"What is good here is the understanding that Jewish immigrants from the former Soviet Union are not just the object of assistance and acculturation, but should also be actively involved in the life of the Jewish community at large," said Alexander Lakshin, a consultant at the New York-based Coalition for Soviet Jewry, who participated in the AJCommittee program.
In fact, requests from emigres themselves generated leadership training programs on both coasts.
In the Bay Area where nearly 40,000 Russian-speaking immigrants live, Wayne Feinstein, the S.F.-based federation's executive director, met last year with local representatives of several national organizations founded by immigrants. Those groups included the American Association of Jews from the former Soviet Union and other organizations representing Bukharans, Georgians, scientists and engineers and World War II veterans.
"They said, `We're no longer green. We'd like an opportunity to give back,'" Feinstein recalled.
One factor contributing to this desire is the area's employment base — 20 percent of the emigres work in high-tech industries — which is creating a solid middle-class constituency with the leisure and resources to devote to Jewish organizations.
Still, Jewish agencies and emigre leaders recognize, "charity" and "volunteer" are foreign concepts to most former Soviets.
"Experience shows that for Russian emigres, the mentality is different. We are very reluctant to participate in something we are told," Tsenter said.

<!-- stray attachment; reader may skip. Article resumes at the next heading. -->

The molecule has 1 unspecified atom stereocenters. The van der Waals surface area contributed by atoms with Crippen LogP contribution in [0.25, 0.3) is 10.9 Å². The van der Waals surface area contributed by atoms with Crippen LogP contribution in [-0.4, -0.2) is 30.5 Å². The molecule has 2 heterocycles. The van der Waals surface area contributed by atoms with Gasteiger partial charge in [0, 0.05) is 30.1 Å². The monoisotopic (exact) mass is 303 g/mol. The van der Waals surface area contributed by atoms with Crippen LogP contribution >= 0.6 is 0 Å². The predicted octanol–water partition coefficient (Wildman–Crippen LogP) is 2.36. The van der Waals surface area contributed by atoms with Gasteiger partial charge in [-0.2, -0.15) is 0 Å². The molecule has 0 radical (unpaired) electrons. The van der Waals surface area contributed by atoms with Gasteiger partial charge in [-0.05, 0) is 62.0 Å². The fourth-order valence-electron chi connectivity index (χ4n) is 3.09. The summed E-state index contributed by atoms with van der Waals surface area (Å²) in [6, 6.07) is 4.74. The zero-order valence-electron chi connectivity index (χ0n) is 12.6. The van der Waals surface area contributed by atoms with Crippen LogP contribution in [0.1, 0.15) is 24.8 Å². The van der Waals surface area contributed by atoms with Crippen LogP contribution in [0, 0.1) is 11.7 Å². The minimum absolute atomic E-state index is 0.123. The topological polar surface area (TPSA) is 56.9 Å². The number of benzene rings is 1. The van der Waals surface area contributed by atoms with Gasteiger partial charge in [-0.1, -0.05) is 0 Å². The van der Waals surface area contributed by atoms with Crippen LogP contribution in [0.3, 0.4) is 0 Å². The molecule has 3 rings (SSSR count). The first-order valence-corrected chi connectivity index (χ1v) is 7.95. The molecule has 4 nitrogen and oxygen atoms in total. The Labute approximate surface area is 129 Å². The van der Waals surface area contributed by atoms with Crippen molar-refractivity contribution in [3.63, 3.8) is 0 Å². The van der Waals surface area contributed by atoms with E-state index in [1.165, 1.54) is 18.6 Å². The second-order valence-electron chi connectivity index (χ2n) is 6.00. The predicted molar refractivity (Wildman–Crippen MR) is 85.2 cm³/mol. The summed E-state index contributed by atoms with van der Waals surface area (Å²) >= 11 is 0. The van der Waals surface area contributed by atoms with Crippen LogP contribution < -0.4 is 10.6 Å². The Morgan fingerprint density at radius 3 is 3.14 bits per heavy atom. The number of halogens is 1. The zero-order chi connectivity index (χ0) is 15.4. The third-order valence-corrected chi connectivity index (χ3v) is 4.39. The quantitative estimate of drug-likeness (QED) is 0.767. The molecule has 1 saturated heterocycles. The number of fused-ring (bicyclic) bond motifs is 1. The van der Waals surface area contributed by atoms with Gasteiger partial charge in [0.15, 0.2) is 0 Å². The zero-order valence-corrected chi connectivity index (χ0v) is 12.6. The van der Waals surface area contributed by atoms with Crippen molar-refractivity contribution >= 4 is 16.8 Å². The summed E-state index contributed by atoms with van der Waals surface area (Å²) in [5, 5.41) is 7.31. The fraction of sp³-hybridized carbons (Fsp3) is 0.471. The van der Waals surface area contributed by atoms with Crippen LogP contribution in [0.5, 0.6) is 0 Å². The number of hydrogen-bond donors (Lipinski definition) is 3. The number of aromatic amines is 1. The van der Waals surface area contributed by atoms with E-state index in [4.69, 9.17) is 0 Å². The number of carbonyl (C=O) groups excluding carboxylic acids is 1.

Recruiting members, volunteers and donors for Jewish organizations requires finding areas of mutual interest and benefit, "so they will feel like they need it," Tsenter said. "It takes time."
Feliks Frenkel, a financial analyst living in New York who came from Kiev in 1977, agreed.
"Like anything, there is a need for patience. You will not get up one morning and say, `I'll give 30 percent of what I make to charity.'"
Like many of their American counterparts, most Russian-speaking emigres have yet to decipher Jewish organizational infrastructure.
"A lot of them don't know where the money came from that brought them to this country," said Mark Peysakhovich, a native of Moscow who now works as the assistant director of the AJCommittee's Chicago office.
Even the enthusiastic emigres in New York required some unorthodox orientation to institutional giving.
Many were spurred to generosity by the federation's weekly page in the daily Novoye Russkoye Slovo, which used to end with stories of emigres in need — along with postings of contributors to the campaign and their donations.
"Now people are requesting not to put their names" because they are so sought after as donors, said Lydia Vareljian, the federation's Russian Division coordinator. The page now runs reports on the division's special projects in Israel rather than individual contributions.
Frenkel was one of those anonymous benefactors for many years until the division began to plan and raise funds for a Russian Jewish community center, where the Russian-speaking community could come together for cultural and educational programs and religious services and celebrations.
"If you do things publicly, you attract attention and people may be willing to share some of their wealth," Frenkel said.
"When you receive, more often than not you feel indebted. When you give, you don't. I'd rather give than receive, as long as I can afford it."